High hopes for big rates cut

2009-05-27 22:45

Johannesburg - The case for cutting by 150 basis points on Thursday rests on the collapse of the economy in the first quarter. The 350 basis points cuts since December have failed to revive the South African economy, economic consultancy Forecaster Ecosa said on Wednesday.

"Although we acknowledge that consumer inflation is sticky and has remained above 8% year-on-year in April, we believe that consumers and businesses will adapt to the output gap and put pressure on suppliers to reduce prices to well within the inflation target range.

"We are already seeing this in the building cost inflation data, which slowed to just 1.4% in the first quarter from 6.3% in the fourth quarter, while we believe that April's producer inflation will be near, if not below, the bottom end of the inflation target range," the economic consultancy told I-Net Bridge.

Inflation remained sticky at levels above the Reserve Bank's 3% to 6% target range in April, falling marginally to 8.4% from 8.5% in March, figures released by Statistics SA on Wednesday showed.

Inflation broke through the Reserve Bank's target range in April 2007. Driven by high food, fuel and electricity prices, it hit a peak of 13.6% in August before falling sharply as fuel prices dropped. However, the fall was not as fast as the Reserve Bank had hoped, with inflation in the first quarter of 2009 exceeding its forecasts by a significant margin.

But, as Greta Steyn reports, economists think the Reserve Bank would be more worried by the dire gross domestic product (GDP) figures released earlier this week than the stickiness of the inflation rate. Tuesday's GDP figures showed a shocking 6.4% plunge in the first quarter of this year, after a 1.8% fall in the fourth quarter of 2008.

The two consecutive quarters of negative growth mean the SA economy is now in its first recession in 17 years. The fall in GDP was the worst quarterly drop in 25 years.

Absa economist Ian Marsberg said at this stage inflation was less of a worry than GDP. He expected the Reserve Bank to cut interest rates by a full 100 basis points this week.

"At the discussion of the monetary policy committee (MPC), GDP concerns will override inflation. But we are getting to the point where in future the Reserve Bank will have less room to manoeuvre," Marsberg said.

The Reserve Bank has cut interest rates by 350 basis points since December, bringing the prime overdraft rate to 12%. The bank meets on Wednesday and Thursday to discuss its next interest rate move, with the decision to be announced at 15:00 on Thursday.

ETM economist George Glynos agreed that the latest inflation figure, though marginally worse than expected, would not prevent the bank from cutting by 100 basis points.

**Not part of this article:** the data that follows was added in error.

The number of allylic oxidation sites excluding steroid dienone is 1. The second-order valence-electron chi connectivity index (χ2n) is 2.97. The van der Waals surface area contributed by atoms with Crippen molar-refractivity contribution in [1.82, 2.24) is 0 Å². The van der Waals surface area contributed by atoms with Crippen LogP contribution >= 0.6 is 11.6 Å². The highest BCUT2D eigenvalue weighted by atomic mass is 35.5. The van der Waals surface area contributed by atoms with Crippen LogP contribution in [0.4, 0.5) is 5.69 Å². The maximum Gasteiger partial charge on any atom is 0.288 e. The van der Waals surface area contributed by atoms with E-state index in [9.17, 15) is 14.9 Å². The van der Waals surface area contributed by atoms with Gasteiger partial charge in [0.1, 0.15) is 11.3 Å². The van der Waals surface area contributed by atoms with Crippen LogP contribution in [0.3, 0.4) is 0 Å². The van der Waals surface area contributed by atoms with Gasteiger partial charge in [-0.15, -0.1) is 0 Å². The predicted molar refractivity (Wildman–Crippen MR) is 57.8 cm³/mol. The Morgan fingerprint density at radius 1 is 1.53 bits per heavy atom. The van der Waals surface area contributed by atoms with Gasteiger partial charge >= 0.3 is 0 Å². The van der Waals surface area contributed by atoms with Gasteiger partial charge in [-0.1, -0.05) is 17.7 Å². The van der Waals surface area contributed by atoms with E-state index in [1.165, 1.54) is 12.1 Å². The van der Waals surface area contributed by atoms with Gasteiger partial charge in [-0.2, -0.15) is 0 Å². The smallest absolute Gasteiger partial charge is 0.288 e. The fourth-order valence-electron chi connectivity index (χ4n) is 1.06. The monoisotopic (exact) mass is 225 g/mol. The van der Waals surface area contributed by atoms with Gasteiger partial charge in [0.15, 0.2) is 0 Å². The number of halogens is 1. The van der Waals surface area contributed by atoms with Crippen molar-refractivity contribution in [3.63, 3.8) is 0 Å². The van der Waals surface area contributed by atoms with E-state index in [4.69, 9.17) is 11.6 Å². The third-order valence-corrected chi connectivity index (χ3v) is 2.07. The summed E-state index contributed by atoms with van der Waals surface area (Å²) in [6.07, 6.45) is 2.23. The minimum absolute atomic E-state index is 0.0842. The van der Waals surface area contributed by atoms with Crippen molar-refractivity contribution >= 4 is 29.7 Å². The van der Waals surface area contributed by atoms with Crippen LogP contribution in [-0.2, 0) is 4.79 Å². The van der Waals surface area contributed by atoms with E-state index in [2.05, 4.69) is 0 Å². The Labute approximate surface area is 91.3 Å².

'Rand boost to benefit SA'

"Worrying about inflation over the next three to six months is pointless. The bank is concerned with the medium-term outlook, and is looking ahead at next year," said Glynos.

"The medium-term inflation trajectory remains favourable. We expect inflation to enter the target range in the second quarter of next year. With the weak GDP both domestically and locally, the bank has ample justification for a 100 basis point cut in interest rates."

He said both the rand's current strength and overseas deflation would benefit SA's inflation rate in future.

Standard Bank economist Danelee van Dyk believed the bank would only cut by 50 basis points this week, as the "relative rigidity" in the inflation rate wasn't welcome. She said the inflation profile was a little disappointing. However, she acknowledged that GDP figures heightened the chance that the bank might cut by 100 basis points.

In its last MPC statement, the Reserve Bank dropped the reference to inflation falling back into the target range in the third quarter of this year.

When the bank's monetary policy review came out earlier in May, it seemed to suggest that the bank only expected inflation to fall below 6% in the fourth quarter of 2010.

The bank expected inflation to average 5.4% in the fourth quarter of 2010. It saw threats to inflation from administered prices, such as municipal assessment rates and electricity (Eskom has applied for an "interim" tariff increase of 34%.) But it said the rand's recent stronger levels would help the inflation picture.

The last MPC statement emphasised the gloomy economic environment, such as declines in output and consumption expenditure.- Fin24.com and I-Net Bridge

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